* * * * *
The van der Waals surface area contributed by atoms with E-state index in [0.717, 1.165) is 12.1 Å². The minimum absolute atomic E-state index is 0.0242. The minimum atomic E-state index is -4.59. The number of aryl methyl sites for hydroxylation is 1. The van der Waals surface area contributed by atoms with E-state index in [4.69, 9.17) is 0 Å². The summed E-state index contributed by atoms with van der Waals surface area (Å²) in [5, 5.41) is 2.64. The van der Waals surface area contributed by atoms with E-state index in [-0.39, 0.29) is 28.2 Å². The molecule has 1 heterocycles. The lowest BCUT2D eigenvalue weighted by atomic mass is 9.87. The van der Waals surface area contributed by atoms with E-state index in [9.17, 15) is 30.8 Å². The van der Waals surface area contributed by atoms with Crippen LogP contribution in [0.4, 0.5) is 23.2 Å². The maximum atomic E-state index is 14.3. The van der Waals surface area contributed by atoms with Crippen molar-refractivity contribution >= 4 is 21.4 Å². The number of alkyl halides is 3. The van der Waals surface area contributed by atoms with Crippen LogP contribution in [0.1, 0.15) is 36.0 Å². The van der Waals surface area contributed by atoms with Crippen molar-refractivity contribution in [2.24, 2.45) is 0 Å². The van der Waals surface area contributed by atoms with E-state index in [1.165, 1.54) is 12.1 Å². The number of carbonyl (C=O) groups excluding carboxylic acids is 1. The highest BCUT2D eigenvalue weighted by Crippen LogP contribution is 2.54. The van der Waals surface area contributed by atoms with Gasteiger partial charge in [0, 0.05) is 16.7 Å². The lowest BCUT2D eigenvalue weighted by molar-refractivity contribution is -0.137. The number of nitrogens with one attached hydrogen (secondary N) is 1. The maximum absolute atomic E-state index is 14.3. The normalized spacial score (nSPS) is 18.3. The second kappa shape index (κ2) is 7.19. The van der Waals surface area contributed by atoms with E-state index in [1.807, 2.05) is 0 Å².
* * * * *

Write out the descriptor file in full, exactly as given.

The van der Waals surface area contributed by atoms with E-state index in [0.717, 1.165) is 12.1 Å². The minimum absolute atomic E-state index is 0.0242. The minimum atomic E-state index is -4.59. The number of aryl methyl sites for hydroxylation is 1. The van der Waals surface area contributed by atoms with E-state index in [4.69, 9.17) is 0 Å². The summed E-state index contributed by atoms with van der Waals surface area (Å²) in [5, 5.41) is 2.64. The van der Waals surface area contributed by atoms with E-state index in [-0.39, 0.29) is 28.2 Å². The molecule has 1 heterocycles. The lowest BCUT2D eigenvalue weighted by atomic mass is 9.87. The van der Waals surface area contributed by atoms with E-state index in [9.17, 15) is 30.8 Å². The van der Waals surface area contributed by atoms with Crippen LogP contribution in [0.4, 0.5) is 23.2 Å². The maximum atomic E-state index is 14.3. The van der Waals surface area contributed by atoms with Crippen molar-refractivity contribution >= 4 is 21.4 Å². The number of alkyl halides is 3. The van der Waals surface area contributed by atoms with Crippen LogP contribution in [0.1, 0.15) is 36.0 Å². The van der Waals surface area contributed by atoms with Crippen molar-refractivity contribution in [2.24, 2.45) is 0 Å². The van der Waals surface area contributed by atoms with E-state index in [1.165, 1.54) is 12.1 Å². The number of carbonyl (C=O) groups excluding carboxylic acids is 1. The highest BCUT2D eigenvalue weighted by Crippen LogP contribution is 2.54. The van der Waals surface area contributed by atoms with Gasteiger partial charge in [0, 0.05) is 16.7 Å². The lowest BCUT2D eigenvalue weighted by molar-refractivity contribution is -0.137. The number of nitrogens with one attached hydrogen (secondary N) is 1. The maximum absolute atomic E-state index is 14.3. The normalized spacial score (nSPS) is 18.3. The second kappa shape index (κ2) is 7.19. The van der Waals surface area contributed by atoms with E-state index in [1.807, 2.05) is 0 Å².